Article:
Love Island is set to run for five nights a week on CBS from Tuesday July 9. The reality dating series, based on the breakout British hit, will air in an 8pm slot every weeknight through Wednesday August 7.
This is a major commitment from the broadcaster and is largely in line with the UK, which airs six original episodes per week on ITV2.
A number of contestants from the British version of the show including Georgia Steel, Dr Alex George, Samira Mighty and Eyal Booker were at the CBS Upfronts to help promote the show as casting for the U.S. version is still under wraps.
The show, which will be produced by ITV Entertainment, features a group of sexy young single “Islanders” on a lookout for romance who are brought together in a stunning villa in a beautiful tropical location.
The first and second seasons of Love Island performed well for U.K.’s youth-oriented ITV2. The third season kicked things up a gear, both in terms of ratings in the UK and international sales potential. And last year’s fourth season has been breaking ratings records, with the season finale last week ranking as the most-watched program ever on the digital network, with almost half of all adult viewers under 34 tuning in throughout the series.
The next season of the British show is set to launch next month in the UK.
Love Island has grown into the hottest unscripted series in the UK, transcending reality TV to become a pop culture juggernaut and turning its contestants into instant celebrities. It has already been picked up for another season in the U.K. and is now starting to roll out internationally, with remakes in Australia, Germany and across Scandinavia. In the U.S., the original series was acquired by Hulu in April. The streaming platform picked up the first three seasons as well as a day-and-date release for Season 4.
On Love Island, the single contestants must couple up, choosing their partners wisely to win over the voting public or risk getting eliminated and failing to win the prize. In the UK, viewers vote via an app. The CBS version is likely to have some digital/interactive component for viewers as well. There are twists and challenges (the U.K. series has featured a lie detector, stripteases and obstacle course), though the majority of the original show is based around the conversations between the contestants. Unlike many dating series such as The Bachelor or Temptation Island, there is a less formal structure to the format, with producers reacting to what happens in the house to determine how to proceed. The U.K. version also has a cheeky narrator, comedian Iain Stirling.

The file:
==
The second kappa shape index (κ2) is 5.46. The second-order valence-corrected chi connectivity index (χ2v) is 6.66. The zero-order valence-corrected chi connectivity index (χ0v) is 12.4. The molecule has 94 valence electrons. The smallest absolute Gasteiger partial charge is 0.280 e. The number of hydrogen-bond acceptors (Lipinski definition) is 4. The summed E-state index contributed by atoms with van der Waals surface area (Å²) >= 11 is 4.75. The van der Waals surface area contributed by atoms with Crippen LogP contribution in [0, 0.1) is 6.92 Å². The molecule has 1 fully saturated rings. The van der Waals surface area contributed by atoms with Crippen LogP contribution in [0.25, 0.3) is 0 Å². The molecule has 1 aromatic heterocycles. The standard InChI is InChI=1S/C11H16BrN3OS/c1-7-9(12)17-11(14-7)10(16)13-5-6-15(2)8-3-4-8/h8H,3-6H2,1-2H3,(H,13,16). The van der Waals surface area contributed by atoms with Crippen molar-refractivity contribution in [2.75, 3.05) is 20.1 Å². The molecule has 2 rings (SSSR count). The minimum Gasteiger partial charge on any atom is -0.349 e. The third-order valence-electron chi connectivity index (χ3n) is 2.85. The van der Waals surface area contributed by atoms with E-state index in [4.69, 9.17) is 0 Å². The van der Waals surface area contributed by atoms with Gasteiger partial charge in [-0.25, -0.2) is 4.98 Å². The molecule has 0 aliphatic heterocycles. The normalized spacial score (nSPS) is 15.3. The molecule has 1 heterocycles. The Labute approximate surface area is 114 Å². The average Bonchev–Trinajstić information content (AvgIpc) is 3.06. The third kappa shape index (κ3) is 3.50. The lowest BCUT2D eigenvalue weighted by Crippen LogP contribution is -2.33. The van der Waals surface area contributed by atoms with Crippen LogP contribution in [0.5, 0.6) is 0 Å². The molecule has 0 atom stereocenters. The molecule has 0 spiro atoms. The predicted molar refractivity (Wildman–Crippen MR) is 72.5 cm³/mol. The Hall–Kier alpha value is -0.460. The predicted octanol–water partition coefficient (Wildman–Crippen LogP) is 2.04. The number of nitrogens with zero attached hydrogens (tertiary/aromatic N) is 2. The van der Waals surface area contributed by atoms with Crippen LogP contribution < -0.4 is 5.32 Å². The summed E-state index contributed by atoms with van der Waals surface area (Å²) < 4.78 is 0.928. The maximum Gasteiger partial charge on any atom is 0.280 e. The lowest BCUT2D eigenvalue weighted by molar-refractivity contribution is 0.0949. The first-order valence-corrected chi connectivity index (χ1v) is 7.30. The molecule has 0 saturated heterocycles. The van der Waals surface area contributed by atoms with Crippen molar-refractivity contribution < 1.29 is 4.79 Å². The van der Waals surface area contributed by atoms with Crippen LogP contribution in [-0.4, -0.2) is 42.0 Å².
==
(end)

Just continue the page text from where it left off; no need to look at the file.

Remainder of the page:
“As the buzziest reality show in the UK, Love Island has won the hearts of viewers across the pond as well as around the world, creating appointment viewing and fanfare for audiences everywhere. We are thrilled to bring our version of this cultural phenomenon to CBS,” said Sharon Vuong, Senior Vice President, Alternative Programming. “This fun, light-hearted series is like watching your favorite romantic comedy five nights a week.”
Love Island is produced by ITV Entertainment, an ITV America company. David George, Adam Sher, David Eilenberg, Simon Thomas, Mandy Morris, Ben Thursby, Richard Foster and Chet Fenster are executive producers. The series is based on a format owned by ITV Studios and Motion Content Group, and distributed by ITV Studios Global Entertainment.
George told Deadline last year, “[CBS] wants a lot of what the UK is doing brought over here with a U.S. sensibility. We are staying pretty true to the format, those are the initial discussions we have had and it will be easier for us because we’re not looking at very dramatic changes to what’s already gone on.”
The show will likely draw a younger audience to the Tiffany Network. “CBS is obviously a mature network and Love Island skews particularly young but that’s also one of the big drivers as to why they wanted it. If promoted properly, it will attract a new audience to CBS, they see this as a big play for the future.”